The way we talk about things changes as our thinking changes. Can altering the way we express certain truths about conversion to Jesus change the way we think about it?
A medical doctor and psychiatrist named Anthony Daniels practiced in a British city for 15 years. During that time he noticed subtle changes in expression. In his “The Worldview that Makes the Underclass” (Imprimus, Hillsdale College, May/June 2014), Daniels writes:
A small change in locution illustrates a change in the character and conceptions of a people. When I started out as a doctor in the mid-1970s, those who received state benefits would say, “I receive my check on Friday.” Now people who receive such benefits say, “I get paid on Friday.” This is an important change. To have said that they received their check on Friday was a neutral way of putting it; to say that they get paid on Friday is to imply that they are receiving money in return for something. But what can that something be, since they do not appear to do anything of economic value to anyone else? It can only be existence itself: They are being paid to continue to exist, existence itself being their work.
Something similar has occurred with the way we typically speak of conversion to Christ. The great evangelist and apostle, Mr. Paul (Paul being his family name), preached to the Gentiles in a capital city called Antioch. It was his first sermon and Luke records the amazing result: many Gentiles “honored the word of the Lord; and all who were appointed for eternal life believed” (Acts 13:48).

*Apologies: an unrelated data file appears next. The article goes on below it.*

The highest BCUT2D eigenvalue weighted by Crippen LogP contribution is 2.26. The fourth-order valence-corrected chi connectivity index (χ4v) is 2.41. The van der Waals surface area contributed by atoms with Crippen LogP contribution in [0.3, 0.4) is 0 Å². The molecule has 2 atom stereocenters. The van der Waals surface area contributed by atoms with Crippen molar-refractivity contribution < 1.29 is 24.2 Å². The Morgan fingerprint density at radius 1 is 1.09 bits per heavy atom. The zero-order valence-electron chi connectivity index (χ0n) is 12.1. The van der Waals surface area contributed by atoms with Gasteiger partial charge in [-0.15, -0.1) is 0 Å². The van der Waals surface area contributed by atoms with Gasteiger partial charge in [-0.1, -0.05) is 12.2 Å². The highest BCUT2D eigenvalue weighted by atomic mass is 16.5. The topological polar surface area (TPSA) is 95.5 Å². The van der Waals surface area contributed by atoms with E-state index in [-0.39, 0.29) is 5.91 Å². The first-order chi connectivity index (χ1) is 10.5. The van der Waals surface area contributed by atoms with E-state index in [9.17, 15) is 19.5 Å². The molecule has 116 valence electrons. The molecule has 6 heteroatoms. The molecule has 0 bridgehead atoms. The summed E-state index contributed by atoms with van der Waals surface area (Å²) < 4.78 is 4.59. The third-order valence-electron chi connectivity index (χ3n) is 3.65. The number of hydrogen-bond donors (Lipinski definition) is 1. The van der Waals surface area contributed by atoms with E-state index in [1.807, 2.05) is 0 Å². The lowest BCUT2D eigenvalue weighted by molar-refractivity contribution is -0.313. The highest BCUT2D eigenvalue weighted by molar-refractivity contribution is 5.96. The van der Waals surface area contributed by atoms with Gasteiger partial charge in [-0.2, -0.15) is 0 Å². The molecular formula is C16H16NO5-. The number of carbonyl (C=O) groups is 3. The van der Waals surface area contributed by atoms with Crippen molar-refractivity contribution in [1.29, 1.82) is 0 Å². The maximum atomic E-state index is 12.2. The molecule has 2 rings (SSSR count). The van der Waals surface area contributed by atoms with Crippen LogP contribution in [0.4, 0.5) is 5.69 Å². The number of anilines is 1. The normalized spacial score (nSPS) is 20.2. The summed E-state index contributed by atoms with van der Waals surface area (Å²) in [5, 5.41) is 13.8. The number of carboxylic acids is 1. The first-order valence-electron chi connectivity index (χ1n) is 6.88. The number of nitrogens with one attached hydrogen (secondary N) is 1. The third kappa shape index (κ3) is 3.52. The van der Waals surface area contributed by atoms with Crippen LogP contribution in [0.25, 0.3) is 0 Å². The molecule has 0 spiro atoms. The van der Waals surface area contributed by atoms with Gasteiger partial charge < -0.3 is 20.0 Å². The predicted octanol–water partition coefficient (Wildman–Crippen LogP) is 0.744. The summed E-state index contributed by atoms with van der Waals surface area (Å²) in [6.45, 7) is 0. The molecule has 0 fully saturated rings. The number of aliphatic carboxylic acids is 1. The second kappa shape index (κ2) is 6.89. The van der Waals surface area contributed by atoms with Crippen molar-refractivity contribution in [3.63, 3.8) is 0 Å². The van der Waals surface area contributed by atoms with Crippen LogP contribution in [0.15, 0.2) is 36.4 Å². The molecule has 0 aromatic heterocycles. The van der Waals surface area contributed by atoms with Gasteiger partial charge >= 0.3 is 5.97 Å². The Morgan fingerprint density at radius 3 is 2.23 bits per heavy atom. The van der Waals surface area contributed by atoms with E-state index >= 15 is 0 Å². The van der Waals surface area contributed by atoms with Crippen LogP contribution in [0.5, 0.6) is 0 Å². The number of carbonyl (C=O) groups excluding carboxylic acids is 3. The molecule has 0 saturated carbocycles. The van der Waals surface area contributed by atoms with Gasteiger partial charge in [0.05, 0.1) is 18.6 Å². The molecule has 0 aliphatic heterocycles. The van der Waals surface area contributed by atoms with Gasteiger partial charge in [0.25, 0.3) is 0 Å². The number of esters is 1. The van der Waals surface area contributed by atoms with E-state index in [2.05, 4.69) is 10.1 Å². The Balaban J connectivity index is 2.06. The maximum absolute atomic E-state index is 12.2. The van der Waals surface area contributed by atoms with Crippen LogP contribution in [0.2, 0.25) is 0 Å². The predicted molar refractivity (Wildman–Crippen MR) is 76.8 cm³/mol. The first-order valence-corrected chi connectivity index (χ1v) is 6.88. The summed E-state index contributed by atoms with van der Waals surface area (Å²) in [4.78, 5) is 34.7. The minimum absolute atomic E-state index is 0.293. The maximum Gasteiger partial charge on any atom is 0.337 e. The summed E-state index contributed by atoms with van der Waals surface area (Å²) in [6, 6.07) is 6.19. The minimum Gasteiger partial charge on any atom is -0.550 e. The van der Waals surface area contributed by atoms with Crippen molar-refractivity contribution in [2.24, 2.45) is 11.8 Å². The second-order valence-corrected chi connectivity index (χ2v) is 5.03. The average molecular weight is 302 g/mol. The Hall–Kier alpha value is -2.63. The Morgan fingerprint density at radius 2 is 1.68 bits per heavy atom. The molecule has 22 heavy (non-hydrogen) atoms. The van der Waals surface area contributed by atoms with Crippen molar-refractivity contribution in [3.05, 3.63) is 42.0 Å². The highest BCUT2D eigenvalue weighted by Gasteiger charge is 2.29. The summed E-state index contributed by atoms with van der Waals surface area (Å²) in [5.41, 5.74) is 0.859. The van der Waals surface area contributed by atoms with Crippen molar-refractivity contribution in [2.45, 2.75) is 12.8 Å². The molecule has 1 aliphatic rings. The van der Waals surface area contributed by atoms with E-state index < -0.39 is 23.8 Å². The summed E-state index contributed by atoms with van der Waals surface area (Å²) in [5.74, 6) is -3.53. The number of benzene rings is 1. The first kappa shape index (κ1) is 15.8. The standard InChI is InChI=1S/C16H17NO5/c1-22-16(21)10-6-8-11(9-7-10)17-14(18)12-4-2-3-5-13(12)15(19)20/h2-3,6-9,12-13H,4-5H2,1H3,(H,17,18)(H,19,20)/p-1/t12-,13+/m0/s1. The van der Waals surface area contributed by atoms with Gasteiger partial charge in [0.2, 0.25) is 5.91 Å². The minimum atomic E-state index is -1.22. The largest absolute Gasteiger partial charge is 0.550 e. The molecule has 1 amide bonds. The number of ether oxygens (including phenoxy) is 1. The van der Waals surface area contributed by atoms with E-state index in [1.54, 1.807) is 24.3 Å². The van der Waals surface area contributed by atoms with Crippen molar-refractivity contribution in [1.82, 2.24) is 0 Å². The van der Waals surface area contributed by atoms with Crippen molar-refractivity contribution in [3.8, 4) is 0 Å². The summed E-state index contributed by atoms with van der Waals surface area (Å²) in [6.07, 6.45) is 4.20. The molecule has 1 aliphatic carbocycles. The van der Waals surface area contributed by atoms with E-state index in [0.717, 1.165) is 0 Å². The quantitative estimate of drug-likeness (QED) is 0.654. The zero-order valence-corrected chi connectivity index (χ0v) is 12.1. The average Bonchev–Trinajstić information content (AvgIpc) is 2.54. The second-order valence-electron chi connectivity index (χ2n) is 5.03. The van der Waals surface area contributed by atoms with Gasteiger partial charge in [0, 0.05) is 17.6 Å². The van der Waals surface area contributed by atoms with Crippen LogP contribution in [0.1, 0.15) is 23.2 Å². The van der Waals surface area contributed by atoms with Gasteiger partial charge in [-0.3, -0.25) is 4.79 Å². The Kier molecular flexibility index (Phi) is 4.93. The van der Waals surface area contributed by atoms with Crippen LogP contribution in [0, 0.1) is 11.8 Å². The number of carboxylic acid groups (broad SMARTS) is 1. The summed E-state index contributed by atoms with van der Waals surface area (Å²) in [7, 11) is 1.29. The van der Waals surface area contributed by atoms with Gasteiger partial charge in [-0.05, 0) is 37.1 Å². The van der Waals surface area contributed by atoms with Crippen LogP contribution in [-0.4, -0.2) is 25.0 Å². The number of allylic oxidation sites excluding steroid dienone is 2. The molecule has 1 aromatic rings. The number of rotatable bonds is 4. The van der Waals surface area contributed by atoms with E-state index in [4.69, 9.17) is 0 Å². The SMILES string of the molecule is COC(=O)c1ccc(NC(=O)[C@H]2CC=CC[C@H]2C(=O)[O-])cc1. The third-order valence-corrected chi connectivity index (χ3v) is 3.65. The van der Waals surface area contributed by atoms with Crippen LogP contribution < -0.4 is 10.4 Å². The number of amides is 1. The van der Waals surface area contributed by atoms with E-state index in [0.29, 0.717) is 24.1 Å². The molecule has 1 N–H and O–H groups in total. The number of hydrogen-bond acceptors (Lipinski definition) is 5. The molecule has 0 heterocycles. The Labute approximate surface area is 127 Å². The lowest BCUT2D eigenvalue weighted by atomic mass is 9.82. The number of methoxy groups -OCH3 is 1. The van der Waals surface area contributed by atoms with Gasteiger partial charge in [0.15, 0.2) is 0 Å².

This sounds strange today. Shouldn’t Luke have said that many people “accepted Jesus as their personal Savior”? Yet we look in vain for that expression in the New Testament. Instead, we read descriptions like, “The Lord opened her heart to respond to Paul’s Message” (16:14); or “The jailer . . . had come to believe in God—he and his whole family” (16:34).
To say, “I accepted Jesus as my personal Savior,” emphasizes our role in what happened and may imply that we receive eternal life because of what we did at that special time.
If we could find a better way to talk about such a great thing, that could really be something to celebrate.